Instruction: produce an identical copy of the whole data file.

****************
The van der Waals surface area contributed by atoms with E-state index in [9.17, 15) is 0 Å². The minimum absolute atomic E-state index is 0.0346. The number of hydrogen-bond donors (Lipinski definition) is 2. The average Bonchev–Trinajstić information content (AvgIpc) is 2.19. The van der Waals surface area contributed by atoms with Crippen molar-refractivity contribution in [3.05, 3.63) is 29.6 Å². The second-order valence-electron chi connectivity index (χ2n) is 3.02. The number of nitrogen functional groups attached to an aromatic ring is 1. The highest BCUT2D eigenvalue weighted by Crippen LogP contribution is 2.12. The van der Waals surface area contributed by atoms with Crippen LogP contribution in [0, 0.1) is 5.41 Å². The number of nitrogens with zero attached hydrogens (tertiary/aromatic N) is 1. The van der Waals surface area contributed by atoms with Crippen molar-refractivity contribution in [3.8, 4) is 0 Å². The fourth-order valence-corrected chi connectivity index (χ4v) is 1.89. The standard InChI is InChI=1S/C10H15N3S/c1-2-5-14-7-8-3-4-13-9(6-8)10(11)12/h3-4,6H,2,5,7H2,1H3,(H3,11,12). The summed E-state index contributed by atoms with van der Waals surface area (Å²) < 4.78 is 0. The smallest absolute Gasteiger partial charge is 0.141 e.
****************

The van der Waals surface area contributed by atoms with E-state index in [9.17, 15) is 0 Å². The minimum absolute atomic E-state index is 0.0346. The number of hydrogen-bond donors (Lipinski definition) is 2. The average Bonchev–Trinajstić information content (AvgIpc) is 2.19. The van der Waals surface area contributed by atoms with Crippen molar-refractivity contribution in [3.05, 3.63) is 29.6 Å². The second-order valence-electron chi connectivity index (χ2n) is 3.02. The number of nitrogen functional groups attached to an aromatic ring is 1. The highest BCUT2D eigenvalue weighted by Crippen LogP contribution is 2.12. The van der Waals surface area contributed by atoms with Crippen LogP contribution in [0, 0.1) is 5.41 Å². The number of nitrogens with zero attached hydrogens (tertiary/aromatic N) is 1. The van der Waals surface area contributed by atoms with Crippen molar-refractivity contribution in [3.8, 4) is 0 Å². The fourth-order valence-corrected chi connectivity index (χ4v) is 1.89. The standard InChI is InChI=1S/C10H15N3S/c1-2-5-14-7-8-3-4-13-9(6-8)10(11)12/h3-4,6H,2,5,7H2,1H3,(H3,11,12). The summed E-state index contributed by atoms with van der Waals surface area (Å²) < 4.78 is 0. The smallest absolute Gasteiger partial charge is 0.141 e.